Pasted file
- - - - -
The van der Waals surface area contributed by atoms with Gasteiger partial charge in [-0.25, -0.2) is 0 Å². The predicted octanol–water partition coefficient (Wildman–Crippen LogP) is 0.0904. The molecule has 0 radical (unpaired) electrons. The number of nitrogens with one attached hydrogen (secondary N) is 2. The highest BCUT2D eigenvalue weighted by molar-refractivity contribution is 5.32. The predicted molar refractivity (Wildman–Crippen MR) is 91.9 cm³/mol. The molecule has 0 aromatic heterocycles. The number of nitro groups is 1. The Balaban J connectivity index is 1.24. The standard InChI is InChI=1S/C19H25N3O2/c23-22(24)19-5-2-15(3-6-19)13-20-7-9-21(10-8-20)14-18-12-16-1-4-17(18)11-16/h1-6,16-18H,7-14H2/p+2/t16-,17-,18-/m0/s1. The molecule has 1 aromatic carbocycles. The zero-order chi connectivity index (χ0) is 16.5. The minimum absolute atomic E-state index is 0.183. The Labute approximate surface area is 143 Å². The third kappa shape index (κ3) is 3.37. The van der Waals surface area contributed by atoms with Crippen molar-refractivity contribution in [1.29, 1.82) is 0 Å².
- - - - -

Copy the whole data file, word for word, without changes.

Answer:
The van der Waals surface area contributed by atoms with Gasteiger partial charge in [-0.25, -0.2) is 0 Å². The predicted octanol–water partition coefficient (Wildman–Crippen LogP) is 0.0904. The molecule has 0 radical (unpaired) electrons. The number of nitrogens with one attached hydrogen (secondary N) is 2. The highest BCUT2D eigenvalue weighted by molar-refractivity contribution is 5.32. The predicted molar refractivity (Wildman–Crippen MR) is 91.9 cm³/mol. The molecule has 0 aromatic heterocycles. The number of nitro groups is 1. The Balaban J connectivity index is 1.24. The standard InChI is InChI=1S/C19H25N3O2/c23-22(24)19-5-2-15(3-6-19)13-20-7-9-21(10-8-20)14-18-12-16-1-4-17(18)11-16/h1-6,16-18H,7-14H2/p+2/t16-,17-,18-/m0/s1. The molecule has 1 aromatic carbocycles. The zero-order chi connectivity index (χ0) is 16.5. The minimum absolute atomic E-state index is 0.183. The Labute approximate surface area is 143 Å². The third kappa shape index (κ3) is 3.37. The van der Waals surface area contributed by atoms with Crippen molar-refractivity contribution in [1.29, 1.82) is 0 Å².